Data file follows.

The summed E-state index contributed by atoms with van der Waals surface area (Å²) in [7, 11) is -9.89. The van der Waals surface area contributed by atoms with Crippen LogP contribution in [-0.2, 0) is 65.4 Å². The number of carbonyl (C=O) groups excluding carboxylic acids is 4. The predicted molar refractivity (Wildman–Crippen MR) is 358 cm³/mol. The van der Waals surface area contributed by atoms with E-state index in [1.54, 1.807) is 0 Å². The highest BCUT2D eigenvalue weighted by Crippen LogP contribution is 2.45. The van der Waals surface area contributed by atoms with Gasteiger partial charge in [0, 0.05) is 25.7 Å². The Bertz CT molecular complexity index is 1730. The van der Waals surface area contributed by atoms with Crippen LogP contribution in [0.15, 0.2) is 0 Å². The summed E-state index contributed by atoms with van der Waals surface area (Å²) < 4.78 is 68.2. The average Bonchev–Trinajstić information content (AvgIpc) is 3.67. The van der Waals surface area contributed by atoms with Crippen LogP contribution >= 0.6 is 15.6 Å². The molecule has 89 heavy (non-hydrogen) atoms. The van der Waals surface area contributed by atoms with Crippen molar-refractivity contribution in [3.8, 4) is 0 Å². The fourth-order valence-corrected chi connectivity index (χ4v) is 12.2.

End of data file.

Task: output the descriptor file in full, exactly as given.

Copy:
The summed E-state index contributed by atoms with van der Waals surface area (Å²) in [7, 11) is -9.89. The van der Waals surface area contributed by atoms with Crippen LogP contribution in [-0.2, 0) is 65.4 Å². The number of carbonyl (C=O) groups excluding carboxylic acids is 4. The predicted molar refractivity (Wildman–Crippen MR) is 358 cm³/mol. The van der Waals surface area contributed by atoms with E-state index in [1.54, 1.807) is 0 Å². The highest BCUT2D eigenvalue weighted by Crippen LogP contribution is 2.45. The van der Waals surface area contributed by atoms with Gasteiger partial charge in [0, 0.05) is 25.7 Å². The Bertz CT molecular complexity index is 1730. The van der Waals surface area contributed by atoms with Crippen LogP contribution in [0.15, 0.2) is 0 Å². The summed E-state index contributed by atoms with van der Waals surface area (Å²) < 4.78 is 68.2. The average Bonchev–Trinajstić information content (AvgIpc) is 3.67. The van der Waals surface area contributed by atoms with Crippen LogP contribution >= 0.6 is 15.6 Å². The molecule has 89 heavy (non-hydrogen) atoms. The van der Waals surface area contributed by atoms with Crippen molar-refractivity contribution in [3.8, 4) is 0 Å². The fourth-order valence-corrected chi connectivity index (χ4v) is 12.2.